- WATCH – Cue up the video below and watch it with the class
- HAND OUT – Have the student booklets ready to hand out after showing the video
- THINK – Give students time to reflect and complete their booklet
- SHARE – Have students share their ideas with the class or work in their groups
- CONSIDER – Go deeper by adding an activity from the extension buffet below
- COLLECT – Collect workbooks till the next session
- FEEDBACK – Record your feedback below
- DISCUSS – In the video, it shows images of what people who lived in the 1900s thought the year 2000 would look like. Discuss how these things compare to what actually happened. What are the improvements we want to make to life as it is now? What are some of the challenges to be faced when designing a community of the future?
- WATCH – View this inspiring Cities of the Future video (5:33)
- QUICK DRAW – What will the year 2030 or 2040 look like? Invite students to do a ‘quick draw’ or write their own thoughts/visions. What will -insert your town- look like in 2030? Ask: How old will you be? How will you get around? Where will your food come from? What do you do for fun and recreation? What is your job? Allow 5-10 minutes for this activity, then pair share and have a class discussion. Teacher note: Depending on the feelings of the group, there may be a need for some supportive debriefing- How did they form their ideas? Does it need to be that way or are there other possibilities? Do they feel like they have agency in building their futures? Does technology hold all the answers?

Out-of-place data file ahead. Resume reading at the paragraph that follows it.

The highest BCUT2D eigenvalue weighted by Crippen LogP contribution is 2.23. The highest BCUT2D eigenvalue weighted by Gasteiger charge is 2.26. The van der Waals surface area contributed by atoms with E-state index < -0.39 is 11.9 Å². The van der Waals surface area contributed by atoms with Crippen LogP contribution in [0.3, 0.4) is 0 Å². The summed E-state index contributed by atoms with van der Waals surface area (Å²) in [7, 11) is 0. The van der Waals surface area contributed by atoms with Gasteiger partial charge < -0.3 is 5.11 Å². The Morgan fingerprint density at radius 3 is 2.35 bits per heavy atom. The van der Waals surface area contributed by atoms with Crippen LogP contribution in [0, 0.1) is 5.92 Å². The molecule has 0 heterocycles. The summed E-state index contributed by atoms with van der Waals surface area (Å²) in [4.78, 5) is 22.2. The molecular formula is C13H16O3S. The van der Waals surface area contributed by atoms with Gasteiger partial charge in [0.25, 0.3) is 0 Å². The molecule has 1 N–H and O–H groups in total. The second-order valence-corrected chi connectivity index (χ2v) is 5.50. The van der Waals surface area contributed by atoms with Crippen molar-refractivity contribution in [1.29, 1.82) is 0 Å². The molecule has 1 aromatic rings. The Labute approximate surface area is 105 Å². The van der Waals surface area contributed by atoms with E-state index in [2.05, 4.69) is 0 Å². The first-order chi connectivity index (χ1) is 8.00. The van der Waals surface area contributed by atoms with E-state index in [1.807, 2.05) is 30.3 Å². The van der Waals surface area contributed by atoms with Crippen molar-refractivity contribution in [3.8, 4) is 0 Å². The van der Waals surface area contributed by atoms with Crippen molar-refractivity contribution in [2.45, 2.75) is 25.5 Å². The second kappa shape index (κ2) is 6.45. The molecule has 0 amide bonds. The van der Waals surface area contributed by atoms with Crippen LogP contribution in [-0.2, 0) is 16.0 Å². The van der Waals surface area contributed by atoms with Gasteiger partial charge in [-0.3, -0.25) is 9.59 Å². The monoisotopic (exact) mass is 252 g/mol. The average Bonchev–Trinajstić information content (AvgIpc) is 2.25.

- CLIMATE – Climate specific content *coming soon*
- DEFINE – We use the word ‘sustainable’ and ‘sustainability’ throughout the lessons. Beyond Recycling defines sustainability as “meeting our own needs without compromising the ability of future generations to meet their own needs”. The dictionary defines sustainability as “the quality of causing little or no damage to the environment and therefore able to continue for a long time”.
- 7 GENERATIONS – Seven-generation stewardship is based on the Great Law of the Iroquois First Nations that states “In every deliberation, we must consider the impact on the seventh generation… even if it requires having skin as thick as the bark of a pine”. A generation refers to all of the people born and living at about the same time and is considered to be about 30 years. Have students calculate how long seven generations is (7×30=210 years) and discuss if society currently is thinking ahead.
- UN GOALS – Take a look at the UN Sustainable Development Goals. Could the community of the future choose to work towards one of these goals? UN Sustainable Development Goals
8 responses to “-Invitation”
We have completed the first invitation lesson for this Community of the Future project and the overall response from students so far is positive. The first thing that I would do differently is just print one master black line master of the Design Booklet. Then I need to select the printer option to flip on the long edge instead of the short edge because when I printed 26 copies of the whole booklet for my class the backsides of the pages where upside down and this caused the page numbers to be in a mixed up order. I think this could be fixed by printing a master copy on 1 sided pages, then use the printer options to ensure the double sided booklet pages line up correctly.
The second lesson that came out of this project launch was that students needed several reminders to use technology or solutions that we have available now and not depend on hopeful inventions. Some of that is okay and I described to my students how they could make a list of the challenges that they still need to sort out the details for. The main thing that we discovered by the end of the lesson was that a lot of the considerations can also be habits, systems, and social behaviour changes instead of just infrastructure planning. The key is to identify better systems and cycles first, then create an infrastructure plan/map that accommodates those systems or cycles.